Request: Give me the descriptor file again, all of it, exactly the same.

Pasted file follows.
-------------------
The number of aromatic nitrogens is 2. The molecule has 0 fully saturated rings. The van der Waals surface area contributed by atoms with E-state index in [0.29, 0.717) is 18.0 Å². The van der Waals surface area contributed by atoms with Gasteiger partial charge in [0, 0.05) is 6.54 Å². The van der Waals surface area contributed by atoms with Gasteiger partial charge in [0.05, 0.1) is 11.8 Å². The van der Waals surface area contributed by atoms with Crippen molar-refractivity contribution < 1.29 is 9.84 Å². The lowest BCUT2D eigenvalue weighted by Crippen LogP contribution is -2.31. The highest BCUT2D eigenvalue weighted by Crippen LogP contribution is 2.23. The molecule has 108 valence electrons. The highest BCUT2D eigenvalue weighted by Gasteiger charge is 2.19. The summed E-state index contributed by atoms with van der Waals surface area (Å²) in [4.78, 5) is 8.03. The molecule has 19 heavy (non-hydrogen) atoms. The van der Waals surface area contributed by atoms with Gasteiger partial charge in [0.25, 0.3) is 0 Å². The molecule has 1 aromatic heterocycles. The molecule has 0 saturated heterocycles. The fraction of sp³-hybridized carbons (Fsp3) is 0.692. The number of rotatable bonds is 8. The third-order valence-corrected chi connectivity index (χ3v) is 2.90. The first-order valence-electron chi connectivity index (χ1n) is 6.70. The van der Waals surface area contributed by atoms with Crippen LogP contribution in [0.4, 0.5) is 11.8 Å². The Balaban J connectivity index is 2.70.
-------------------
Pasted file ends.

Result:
The number of aromatic nitrogens is 2. The molecule has 0 fully saturated rings. The van der Waals surface area contributed by atoms with E-state index in [0.29, 0.717) is 18.0 Å². The van der Waals surface area contributed by atoms with Gasteiger partial charge in [0, 0.05) is 6.54 Å². The van der Waals surface area contributed by atoms with Gasteiger partial charge in [0.05, 0.1) is 11.8 Å². The van der Waals surface area contributed by atoms with Crippen molar-refractivity contribution < 1.29 is 9.84 Å². The lowest BCUT2D eigenvalue weighted by Crippen LogP contribution is -2.31. The highest BCUT2D eigenvalue weighted by Crippen LogP contribution is 2.23. The molecule has 108 valence electrons. The highest BCUT2D eigenvalue weighted by Gasteiger charge is 2.19. The summed E-state index contributed by atoms with van der Waals surface area (Å²) in [4.78, 5) is 8.03. The molecule has 19 heavy (non-hydrogen) atoms. The van der Waals surface area contributed by atoms with Gasteiger partial charge in [0.25, 0.3) is 0 Å². The molecule has 1 aromatic heterocycles. The molecule has 0 saturated heterocycles. The fraction of sp³-hybridized carbons (Fsp3) is 0.692. The number of rotatable bonds is 8. The third-order valence-corrected chi connectivity index (χ3v) is 2.90. The first-order valence-electron chi connectivity index (χ1n) is 6.70. The van der Waals surface area contributed by atoms with Crippen LogP contribution in [0.4, 0.5) is 11.8 Å². The Balaban J connectivity index is 2.70.